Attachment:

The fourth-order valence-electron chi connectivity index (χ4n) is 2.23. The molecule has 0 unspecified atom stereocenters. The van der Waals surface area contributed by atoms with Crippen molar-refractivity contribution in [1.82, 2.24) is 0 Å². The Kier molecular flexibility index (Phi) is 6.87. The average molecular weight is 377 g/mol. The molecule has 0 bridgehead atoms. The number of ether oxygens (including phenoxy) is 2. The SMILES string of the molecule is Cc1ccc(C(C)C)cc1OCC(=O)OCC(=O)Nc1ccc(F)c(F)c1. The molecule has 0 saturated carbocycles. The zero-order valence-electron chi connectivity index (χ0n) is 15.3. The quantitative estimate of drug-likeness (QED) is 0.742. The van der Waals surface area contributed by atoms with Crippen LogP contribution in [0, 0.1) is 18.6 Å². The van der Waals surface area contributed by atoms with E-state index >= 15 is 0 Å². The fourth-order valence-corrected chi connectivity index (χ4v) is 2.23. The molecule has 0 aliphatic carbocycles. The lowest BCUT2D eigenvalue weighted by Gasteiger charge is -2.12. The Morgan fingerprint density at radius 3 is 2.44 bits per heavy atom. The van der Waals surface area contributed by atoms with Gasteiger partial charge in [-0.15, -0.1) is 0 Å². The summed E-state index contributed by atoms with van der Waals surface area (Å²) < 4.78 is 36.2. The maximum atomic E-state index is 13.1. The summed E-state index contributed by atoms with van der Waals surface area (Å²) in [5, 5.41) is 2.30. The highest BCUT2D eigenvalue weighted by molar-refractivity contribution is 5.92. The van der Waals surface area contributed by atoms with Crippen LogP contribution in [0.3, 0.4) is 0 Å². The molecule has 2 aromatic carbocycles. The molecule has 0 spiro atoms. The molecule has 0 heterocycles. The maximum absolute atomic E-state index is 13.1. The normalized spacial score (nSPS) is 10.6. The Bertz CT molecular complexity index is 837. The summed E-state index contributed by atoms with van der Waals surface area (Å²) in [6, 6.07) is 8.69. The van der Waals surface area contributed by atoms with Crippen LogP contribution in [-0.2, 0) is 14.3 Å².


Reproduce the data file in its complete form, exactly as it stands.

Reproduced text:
The fourth-order valence-electron chi connectivity index (χ4n) is 2.23. The molecule has 0 unspecified atom stereocenters. The van der Waals surface area contributed by atoms with Crippen molar-refractivity contribution in [1.82, 2.24) is 0 Å². The Kier molecular flexibility index (Phi) is 6.87. The average molecular weight is 377 g/mol. The molecule has 0 bridgehead atoms. The number of ether oxygens (including phenoxy) is 2. The SMILES string of the molecule is Cc1ccc(C(C)C)cc1OCC(=O)OCC(=O)Nc1ccc(F)c(F)c1. The molecule has 0 saturated carbocycles. The zero-order valence-electron chi connectivity index (χ0n) is 15.3. The quantitative estimate of drug-likeness (QED) is 0.742. The van der Waals surface area contributed by atoms with Crippen LogP contribution in [0, 0.1) is 18.6 Å². The van der Waals surface area contributed by atoms with E-state index >= 15 is 0 Å². The fourth-order valence-corrected chi connectivity index (χ4v) is 2.23. The molecule has 0 aliphatic carbocycles. The lowest BCUT2D eigenvalue weighted by Gasteiger charge is -2.12. The Morgan fingerprint density at radius 3 is 2.44 bits per heavy atom. The van der Waals surface area contributed by atoms with Gasteiger partial charge in [-0.15, -0.1) is 0 Å². The summed E-state index contributed by atoms with van der Waals surface area (Å²) < 4.78 is 36.2. The maximum atomic E-state index is 13.1. The summed E-state index contributed by atoms with van der Waals surface area (Å²) in [5, 5.41) is 2.30. The highest BCUT2D eigenvalue weighted by molar-refractivity contribution is 5.92. The van der Waals surface area contributed by atoms with Crippen LogP contribution in [0.3, 0.4) is 0 Å². The molecule has 2 aromatic carbocycles. The molecule has 0 spiro atoms. The molecule has 0 heterocycles. The maximum absolute atomic E-state index is 13.1. The normalized spacial score (nSPS) is 10.6. The Bertz CT molecular complexity index is 837. The summed E-state index contributed by atoms with van der Waals surface area (Å²) in [6, 6.07) is 8.69. The van der Waals surface area contributed by atoms with Crippen LogP contribution in [-0.2, 0) is 14.3 Å².